When you arrive at the Napoli Centrale train station, you are immediately taken aback: grit, trash, homelessness, graffiti. It is loud. It is dirty. You don’t feel entirely safe. Massive amounts of laundry hangs drying from the windows of apartments nearby. Seedy hotels dot the periphery. “Why did we stop here?” you think. Ten years ago, Napoli Centrale was a transfer station on our way to a much different Italy: the Amalfi Coast, which is not many kilometers away, but entirely a world away. Ten years ago, the train station area was even scarier than it is today.
Melissa’s parents met in Naples in the 1960s. Despite our initial impressions, on our tour of Italy this spring and on what would have been her Dad’s 95th birthday, we decided to make Naples a stop, not just a transfer. I’ll be honest, we had low expectations. They told many stories of Naples, but most centered around Navy life and of the parties at the Officers Club at the naval base. They loved it here, but the stories weren’t about Naples, they were about hijinks and the good times of the era.
As we left the train station, our driver dragged our luggage across the blankets of homeless encampments and as he pulled away from the train station and the neighborhood got worse and worse, I thought, surely there’s something better around the bend. This bend, nope. That one, hmmm…. not so much. Where exactly are we staying? And then we arrived at our hotel, on the periphery of the Piazza Municipio and at the foot of the Spanish Quarter, things were looking up.
The Spanish quarter contains some of the narrowest alleyways and streets that I’ve ever seen in Europe… and that’s saying something. Motorbikes whip past you on what you thought was a pedestrian only road and then a white repair truck appears and you squeeze up against the wall to let him pass. The narrow streets give way, at their ends, to views of the Vomero Hill above which overlooks the city and its harbor and to Mount Vesuvius beyond. The harbor is a docking place for cruise ships and ferries and the gateway to the towns of the Amalfi Coast: Sorrento, Positano, Amalfi and its twisting and turning cliff side roads; to the islands of Ischia and Capri and to a hub of Italian history: Mount Vesuvius and Pompeii.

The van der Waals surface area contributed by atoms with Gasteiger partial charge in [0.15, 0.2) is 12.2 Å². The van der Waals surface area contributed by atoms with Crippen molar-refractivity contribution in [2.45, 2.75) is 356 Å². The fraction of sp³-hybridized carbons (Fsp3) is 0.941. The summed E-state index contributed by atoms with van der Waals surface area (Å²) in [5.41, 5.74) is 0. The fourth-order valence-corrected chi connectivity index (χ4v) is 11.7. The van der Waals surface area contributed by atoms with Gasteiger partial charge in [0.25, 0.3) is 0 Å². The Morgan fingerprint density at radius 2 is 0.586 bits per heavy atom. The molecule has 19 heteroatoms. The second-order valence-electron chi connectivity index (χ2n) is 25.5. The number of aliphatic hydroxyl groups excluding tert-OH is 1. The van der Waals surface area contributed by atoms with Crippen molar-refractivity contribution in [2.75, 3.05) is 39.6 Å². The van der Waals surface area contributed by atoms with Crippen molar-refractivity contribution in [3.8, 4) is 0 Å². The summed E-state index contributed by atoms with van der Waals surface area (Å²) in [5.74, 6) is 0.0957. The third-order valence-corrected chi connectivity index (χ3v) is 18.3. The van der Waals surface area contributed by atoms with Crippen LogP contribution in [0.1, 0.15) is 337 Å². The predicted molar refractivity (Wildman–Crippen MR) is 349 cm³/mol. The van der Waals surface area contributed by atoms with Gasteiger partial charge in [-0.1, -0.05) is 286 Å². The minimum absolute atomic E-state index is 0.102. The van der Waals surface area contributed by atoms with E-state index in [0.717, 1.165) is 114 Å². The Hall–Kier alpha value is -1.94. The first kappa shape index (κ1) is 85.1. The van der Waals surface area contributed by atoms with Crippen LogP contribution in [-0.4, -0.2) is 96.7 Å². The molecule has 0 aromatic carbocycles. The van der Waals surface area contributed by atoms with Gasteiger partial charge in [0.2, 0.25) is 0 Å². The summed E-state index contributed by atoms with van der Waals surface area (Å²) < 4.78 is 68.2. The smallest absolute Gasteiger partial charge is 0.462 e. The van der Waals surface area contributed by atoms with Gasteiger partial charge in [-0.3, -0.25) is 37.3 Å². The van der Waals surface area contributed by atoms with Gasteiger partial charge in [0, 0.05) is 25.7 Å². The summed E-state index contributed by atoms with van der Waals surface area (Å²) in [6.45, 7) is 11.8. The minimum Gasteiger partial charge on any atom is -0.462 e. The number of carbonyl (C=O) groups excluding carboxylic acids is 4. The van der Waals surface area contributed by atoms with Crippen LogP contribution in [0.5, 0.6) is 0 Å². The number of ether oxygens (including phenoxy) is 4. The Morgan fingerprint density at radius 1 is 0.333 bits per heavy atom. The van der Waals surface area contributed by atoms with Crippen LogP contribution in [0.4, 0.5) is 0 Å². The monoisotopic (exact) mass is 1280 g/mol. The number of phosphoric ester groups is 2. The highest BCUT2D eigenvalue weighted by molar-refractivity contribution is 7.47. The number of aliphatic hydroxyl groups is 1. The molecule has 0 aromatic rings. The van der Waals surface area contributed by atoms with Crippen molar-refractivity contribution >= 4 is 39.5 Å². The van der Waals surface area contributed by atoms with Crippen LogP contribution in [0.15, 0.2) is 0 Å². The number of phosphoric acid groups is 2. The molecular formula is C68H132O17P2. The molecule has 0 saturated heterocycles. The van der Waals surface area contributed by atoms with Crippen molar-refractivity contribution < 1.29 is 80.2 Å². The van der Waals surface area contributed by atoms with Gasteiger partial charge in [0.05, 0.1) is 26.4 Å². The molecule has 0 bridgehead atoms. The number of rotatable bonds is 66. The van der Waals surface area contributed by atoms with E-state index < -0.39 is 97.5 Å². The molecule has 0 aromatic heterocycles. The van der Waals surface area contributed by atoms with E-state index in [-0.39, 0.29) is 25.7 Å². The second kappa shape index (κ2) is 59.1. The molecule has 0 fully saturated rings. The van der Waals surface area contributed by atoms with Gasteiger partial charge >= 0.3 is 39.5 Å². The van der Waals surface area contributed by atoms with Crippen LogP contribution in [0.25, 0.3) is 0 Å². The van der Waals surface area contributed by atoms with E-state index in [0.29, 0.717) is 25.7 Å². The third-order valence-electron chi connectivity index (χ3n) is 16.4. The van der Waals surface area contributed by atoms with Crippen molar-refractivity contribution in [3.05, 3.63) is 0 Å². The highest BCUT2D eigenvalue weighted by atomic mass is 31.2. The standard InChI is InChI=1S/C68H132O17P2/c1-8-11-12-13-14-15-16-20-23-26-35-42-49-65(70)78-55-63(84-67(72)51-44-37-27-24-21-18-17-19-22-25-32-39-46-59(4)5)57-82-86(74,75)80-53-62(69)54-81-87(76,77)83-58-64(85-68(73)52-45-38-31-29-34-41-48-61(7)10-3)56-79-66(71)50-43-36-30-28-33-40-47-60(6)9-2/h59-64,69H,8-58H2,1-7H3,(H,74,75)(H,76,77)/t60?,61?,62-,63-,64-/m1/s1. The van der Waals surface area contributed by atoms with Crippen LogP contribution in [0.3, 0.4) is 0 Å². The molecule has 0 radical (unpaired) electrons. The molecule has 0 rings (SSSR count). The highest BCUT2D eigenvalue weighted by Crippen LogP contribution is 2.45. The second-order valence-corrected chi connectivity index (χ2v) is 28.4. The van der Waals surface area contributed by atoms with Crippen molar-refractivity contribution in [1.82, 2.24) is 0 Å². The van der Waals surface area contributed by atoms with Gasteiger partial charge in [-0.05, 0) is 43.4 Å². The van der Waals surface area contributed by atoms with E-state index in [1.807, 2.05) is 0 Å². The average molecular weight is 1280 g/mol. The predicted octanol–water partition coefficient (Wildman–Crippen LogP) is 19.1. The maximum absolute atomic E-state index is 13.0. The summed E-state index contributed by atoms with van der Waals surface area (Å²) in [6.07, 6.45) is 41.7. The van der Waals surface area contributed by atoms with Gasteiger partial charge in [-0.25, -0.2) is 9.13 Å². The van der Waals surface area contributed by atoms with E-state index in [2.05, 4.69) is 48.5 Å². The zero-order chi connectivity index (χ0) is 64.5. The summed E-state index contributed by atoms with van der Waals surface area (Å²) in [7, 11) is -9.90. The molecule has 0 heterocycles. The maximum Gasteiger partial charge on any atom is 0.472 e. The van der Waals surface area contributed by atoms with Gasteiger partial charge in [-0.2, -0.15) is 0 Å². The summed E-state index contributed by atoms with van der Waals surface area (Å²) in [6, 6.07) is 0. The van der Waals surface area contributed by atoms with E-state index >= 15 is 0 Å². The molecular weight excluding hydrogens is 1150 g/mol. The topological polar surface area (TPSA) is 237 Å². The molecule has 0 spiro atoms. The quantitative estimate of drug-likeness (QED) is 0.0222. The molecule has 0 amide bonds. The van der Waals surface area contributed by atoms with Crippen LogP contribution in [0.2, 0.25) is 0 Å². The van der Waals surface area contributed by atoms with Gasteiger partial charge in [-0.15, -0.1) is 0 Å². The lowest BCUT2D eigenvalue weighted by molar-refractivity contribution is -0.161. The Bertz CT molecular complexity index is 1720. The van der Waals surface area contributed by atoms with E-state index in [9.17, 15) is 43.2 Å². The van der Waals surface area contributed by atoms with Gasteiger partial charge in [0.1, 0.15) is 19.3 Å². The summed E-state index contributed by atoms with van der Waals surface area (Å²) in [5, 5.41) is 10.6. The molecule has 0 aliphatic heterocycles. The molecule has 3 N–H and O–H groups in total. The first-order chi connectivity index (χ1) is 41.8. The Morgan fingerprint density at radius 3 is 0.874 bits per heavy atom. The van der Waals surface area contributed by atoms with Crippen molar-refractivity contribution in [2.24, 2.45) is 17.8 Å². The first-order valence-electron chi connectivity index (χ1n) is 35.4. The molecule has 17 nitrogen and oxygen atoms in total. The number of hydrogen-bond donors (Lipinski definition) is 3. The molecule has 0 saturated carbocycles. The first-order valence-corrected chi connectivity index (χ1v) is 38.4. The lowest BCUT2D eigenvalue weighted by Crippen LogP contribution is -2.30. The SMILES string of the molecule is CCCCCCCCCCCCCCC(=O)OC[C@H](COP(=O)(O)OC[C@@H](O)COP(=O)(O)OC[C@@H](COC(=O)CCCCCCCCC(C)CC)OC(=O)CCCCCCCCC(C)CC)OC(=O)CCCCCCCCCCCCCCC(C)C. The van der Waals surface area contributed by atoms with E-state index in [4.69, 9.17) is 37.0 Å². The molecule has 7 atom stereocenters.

Once the largest and most prestigious city in Italy, modern day Naples doesn’t truly ever entirely shake the first impression obtained upon arrival at the train station. Homeless men and their dogs line the set back doorways of closed shops or vacant buildings on even the nicest shopping streets. Aggressive beggars approach from a dark corner asking for money as you walk out of a restaurant. Dumpsters overflow with trash like they haven’t been collected in weeks (and they probably haven’t, as this region has a massive waste removal problem). Graffiti adorns nearly every structure from steel shopfront security doors to the sides of churches. Motorbikes race at you as you cross at a crosswalk, making you double check that the green man indicator showing you that the right of way is yours is still green, nearly missing you as they breeze by. If you were disembarking from a cruise ship coming to Europe for the first time and this was the first port of call and you stepped into the frenetic chaos, you might think: why would anyone go to Europe? But you need to look past that, if you want to enjoy your time in Naples. And there’s just something to like about it, beyond just the Neapolitan pizza. It’s hard to describe. It’s an energy. It’s a spirit. It’s unapologetic. It’s an authenticity.